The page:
EARSS [5] 2009-2012 Blood, cerebrospinal fluid 85-100%* 85-100%*
SENTRY [11] 2009-2011 Blood, urine, respiratory tract 16.6% 41.8%
SMART [15] 2002-2011 Intra-abdominal, urinary tract 11.8% 17.9%
TEST [16] 2004-2010 Blood, urine, respiratory tract, wounds, sterile fluids 15.3% 39.3%

ESBL-positive isolates among isolates resistant to third-generation cephalosporins.

Table 2.

Distribution of pathogens in urine isolates according to age and gender.

Organism Total (n=115) Male (n=6) Female (n=78) ≤ 65 yrs (n=54) ≥ 65 yrs (n=30)
E. coli 53 (46.1) 1 (16.7%) 52 (66.7%) 31 (57.4%) 22 (73.3%)
K. pneumoniae 9 (7.8) 3 (50%) 6 (7.7%) 6 (11.1%) 3 (10%)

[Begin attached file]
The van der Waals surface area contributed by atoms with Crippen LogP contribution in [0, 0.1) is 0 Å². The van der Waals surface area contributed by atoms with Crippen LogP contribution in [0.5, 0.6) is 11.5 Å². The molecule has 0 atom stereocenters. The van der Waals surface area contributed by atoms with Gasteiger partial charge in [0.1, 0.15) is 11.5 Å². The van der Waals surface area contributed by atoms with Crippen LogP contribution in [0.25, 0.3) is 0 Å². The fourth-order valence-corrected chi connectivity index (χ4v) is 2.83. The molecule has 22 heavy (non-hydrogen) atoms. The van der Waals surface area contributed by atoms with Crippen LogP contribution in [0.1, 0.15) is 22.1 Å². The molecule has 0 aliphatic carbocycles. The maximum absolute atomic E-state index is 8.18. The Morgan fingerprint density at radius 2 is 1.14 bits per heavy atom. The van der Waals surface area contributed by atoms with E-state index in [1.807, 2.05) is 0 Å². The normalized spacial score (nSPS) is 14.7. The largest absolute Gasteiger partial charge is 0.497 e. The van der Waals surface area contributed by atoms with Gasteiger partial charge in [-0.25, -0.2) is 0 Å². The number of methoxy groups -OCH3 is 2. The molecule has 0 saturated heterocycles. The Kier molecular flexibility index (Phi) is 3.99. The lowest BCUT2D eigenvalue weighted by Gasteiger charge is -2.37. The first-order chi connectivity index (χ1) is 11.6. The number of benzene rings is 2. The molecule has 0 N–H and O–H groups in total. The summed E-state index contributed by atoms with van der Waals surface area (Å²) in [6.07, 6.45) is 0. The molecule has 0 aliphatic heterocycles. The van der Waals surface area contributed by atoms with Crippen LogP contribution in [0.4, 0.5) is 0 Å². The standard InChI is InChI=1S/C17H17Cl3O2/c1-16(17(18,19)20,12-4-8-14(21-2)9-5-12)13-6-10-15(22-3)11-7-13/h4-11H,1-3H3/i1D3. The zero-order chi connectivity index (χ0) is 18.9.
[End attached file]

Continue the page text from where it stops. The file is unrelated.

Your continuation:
P. mirabilis 8 (6.9) 0 (0.0) 8 (10.3%) 4 (7.4%) 4 (13.3%)
P. aeruginosa 8 (6.9) 2 (33.3%) 6 (7.7%) 8 (14.8%) 0 (0.0)
E. cloacae 1 (0.9) 0 (0.0) 1 (1.3%) 0 (0.0) 1 (3.3%)
Serratia spp. 2 (1.7) 1 (16.7%) 1 (1.3%) 0 (0.0) 2 (6.7%)
Enterococcus spp. 17 (14.8) 2 (33.3%) 15 (19.2%) 12 (22.2%) 5 (16.7%)
Staphylococcus spp. 12 (10.4) 0 (0.0) 12 (15.4%) 11 (20.4%) 1 (3.3%)
Corynebacterium 4 (3.5) 0 (0.0) 4 (5.1%) 0 (0.0) 4 (13.3%)
Streptococcus spp. 1 (0.9) 0 (0.0) 1 (1.3%) 1 (1.9%) 0 (0.0)
Table 3.

Prevalence of ESBL and β-lactamase genes in isolates of urine.

Uropathogens Total n (%) ESBLs Genes n (%)
blaCTX-M blaTEM blaSHV
E. coli 20 (37.7) 6 (30) 10 (50) 4 (20)
K. pneumoniae 2 (22.2) 2 (100) 0 (0.0) 0 (0.0)
P. mirabilis 4 (50) 1 (25) 1 (25) 2 (50)
Serratia spp. 1 (50) 0 (0.0) 1 (100) 0 (0.0)
Staphylococcus spp. 1 (8.3) 1 (100) 0 (0.0) 0 (0.0)
Corynebacterium 1 (25) 0 (0.0) 0 (0.0) 1 (100)
Table 4.

Antimicrobial susceptibility pattern of ESBL producing urinary isolates.